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Round the Sphere Again: Learning from Others

Those Who Don’t Look Like Us
Amy Scott encourages us to learn from people who are not exactly in our group.

[T]he more we invest our lives into learning and growing from those that don’t “look like us”, the more we’ll learn. 

(Amy’s Humble Musings)

Those on Whose Shoulders We Stand
There are so many reasons to learn about (and from) the Church fathers (The Upward Call).


A Short Explanation of Total Depravity

The word total in the term total depravity means that the depravity that came to all of us as a result of the fall affects every part of our being. If I’d been naming the doctrine, I’d have called it “comprehensive” depravity, but no one asked me, so  we’re stuck with a name that many find confusing.

It all boils down to this: Post-fall, nothing in us works the way it was created to work. Our bodies have their faults. We get sick; our teeth decay; we have genetic imperfections; and we all eventually die. Our minds are imperfect, leaving our thinking powers warped. Our emotions run amuck, too. And this depravity extends to our wills, leaving us with desires that have also been corrupted.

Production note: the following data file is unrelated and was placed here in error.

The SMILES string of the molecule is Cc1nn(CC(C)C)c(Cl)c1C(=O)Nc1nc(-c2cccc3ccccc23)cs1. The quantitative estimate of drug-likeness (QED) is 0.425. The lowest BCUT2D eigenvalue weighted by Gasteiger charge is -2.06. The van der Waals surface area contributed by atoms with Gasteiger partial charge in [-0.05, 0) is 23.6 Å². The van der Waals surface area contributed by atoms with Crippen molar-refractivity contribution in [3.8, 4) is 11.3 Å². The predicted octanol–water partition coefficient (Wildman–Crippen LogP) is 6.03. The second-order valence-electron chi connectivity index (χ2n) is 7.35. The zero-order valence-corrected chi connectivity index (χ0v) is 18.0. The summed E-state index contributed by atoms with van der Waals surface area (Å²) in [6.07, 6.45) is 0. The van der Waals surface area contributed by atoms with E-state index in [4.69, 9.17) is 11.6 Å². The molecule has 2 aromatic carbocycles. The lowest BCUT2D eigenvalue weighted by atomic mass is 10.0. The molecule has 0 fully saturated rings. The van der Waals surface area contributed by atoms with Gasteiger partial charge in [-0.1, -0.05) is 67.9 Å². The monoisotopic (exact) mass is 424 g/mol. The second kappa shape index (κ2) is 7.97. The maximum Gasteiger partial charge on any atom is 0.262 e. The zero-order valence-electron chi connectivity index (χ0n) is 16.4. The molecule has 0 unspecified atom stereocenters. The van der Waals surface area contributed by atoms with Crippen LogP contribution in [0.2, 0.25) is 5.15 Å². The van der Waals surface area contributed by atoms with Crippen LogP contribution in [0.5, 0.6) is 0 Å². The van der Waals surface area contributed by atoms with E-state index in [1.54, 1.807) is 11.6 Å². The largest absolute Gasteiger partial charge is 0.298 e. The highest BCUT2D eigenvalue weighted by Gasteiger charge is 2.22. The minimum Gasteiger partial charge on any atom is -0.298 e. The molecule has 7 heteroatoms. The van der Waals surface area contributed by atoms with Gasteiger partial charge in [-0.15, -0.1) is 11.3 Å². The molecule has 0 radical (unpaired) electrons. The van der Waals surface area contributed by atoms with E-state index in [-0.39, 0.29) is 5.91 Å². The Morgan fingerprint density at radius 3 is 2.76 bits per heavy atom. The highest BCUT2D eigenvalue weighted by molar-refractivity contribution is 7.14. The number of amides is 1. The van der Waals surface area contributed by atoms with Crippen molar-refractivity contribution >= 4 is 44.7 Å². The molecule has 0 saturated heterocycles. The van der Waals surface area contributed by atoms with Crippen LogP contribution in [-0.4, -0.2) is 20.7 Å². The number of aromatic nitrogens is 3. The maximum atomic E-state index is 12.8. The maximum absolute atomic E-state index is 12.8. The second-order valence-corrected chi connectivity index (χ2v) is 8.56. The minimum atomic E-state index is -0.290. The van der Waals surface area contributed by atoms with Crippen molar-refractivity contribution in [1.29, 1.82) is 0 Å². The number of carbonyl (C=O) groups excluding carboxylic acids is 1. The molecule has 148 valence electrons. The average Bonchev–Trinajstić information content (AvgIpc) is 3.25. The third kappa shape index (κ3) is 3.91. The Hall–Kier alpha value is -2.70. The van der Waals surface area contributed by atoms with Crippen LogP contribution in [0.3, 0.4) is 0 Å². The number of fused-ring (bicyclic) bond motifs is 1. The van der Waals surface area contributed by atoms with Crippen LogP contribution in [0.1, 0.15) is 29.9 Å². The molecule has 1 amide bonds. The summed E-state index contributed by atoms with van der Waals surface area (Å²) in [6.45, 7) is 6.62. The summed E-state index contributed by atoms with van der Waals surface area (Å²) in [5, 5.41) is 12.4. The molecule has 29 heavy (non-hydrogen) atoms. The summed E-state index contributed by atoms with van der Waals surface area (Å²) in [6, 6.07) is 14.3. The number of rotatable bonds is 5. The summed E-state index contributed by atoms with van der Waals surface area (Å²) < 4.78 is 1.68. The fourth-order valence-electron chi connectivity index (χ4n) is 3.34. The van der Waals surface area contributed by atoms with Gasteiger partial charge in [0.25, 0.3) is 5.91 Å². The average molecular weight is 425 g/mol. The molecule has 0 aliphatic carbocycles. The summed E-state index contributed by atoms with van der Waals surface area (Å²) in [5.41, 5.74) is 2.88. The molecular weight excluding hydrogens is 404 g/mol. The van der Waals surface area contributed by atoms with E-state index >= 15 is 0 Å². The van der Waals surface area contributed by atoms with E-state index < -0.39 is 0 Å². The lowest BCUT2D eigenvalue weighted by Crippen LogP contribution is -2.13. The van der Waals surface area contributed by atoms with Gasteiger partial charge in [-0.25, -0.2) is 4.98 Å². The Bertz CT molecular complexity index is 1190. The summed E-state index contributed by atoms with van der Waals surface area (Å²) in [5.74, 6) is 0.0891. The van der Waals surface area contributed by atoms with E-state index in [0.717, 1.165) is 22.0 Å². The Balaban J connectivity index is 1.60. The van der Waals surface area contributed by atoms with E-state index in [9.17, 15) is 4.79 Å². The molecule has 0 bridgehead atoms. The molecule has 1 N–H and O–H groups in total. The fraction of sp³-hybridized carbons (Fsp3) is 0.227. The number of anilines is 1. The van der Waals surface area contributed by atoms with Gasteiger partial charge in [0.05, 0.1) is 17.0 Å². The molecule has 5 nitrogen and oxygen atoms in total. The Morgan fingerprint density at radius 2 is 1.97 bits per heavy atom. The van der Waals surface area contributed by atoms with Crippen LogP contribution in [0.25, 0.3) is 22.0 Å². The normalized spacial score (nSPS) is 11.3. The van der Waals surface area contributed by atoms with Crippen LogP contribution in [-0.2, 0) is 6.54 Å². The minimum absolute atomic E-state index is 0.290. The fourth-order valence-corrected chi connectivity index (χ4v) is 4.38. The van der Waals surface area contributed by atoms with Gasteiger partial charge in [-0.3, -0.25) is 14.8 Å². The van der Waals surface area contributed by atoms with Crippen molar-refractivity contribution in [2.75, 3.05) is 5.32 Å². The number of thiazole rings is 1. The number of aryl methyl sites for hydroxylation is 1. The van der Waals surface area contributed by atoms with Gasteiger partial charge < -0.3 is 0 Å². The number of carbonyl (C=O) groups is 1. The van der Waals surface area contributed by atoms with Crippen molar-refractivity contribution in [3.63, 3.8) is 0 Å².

The corruption of our desires—of our will—puts us in a pickle when it comes to the demands God makes on us as his creatures. He commands that we obey him, but in our natural state, we don’t really want to, and even when we make an attempt to obey, we don’t do it for the right reasons. Ephesians 2:1-3 tells us that people in their natural post fall state—those who remain dead in trespasses and sins—are living out their lives in the cravings of their flesh, indulging the desires of the flesh and the mind. They don’t care about pleasing God; but rather, they care about pleasing their own flesh. This problem of persistent warped desires is universal. Those who are not yet believers remain in that state and those who are believers were once in that state.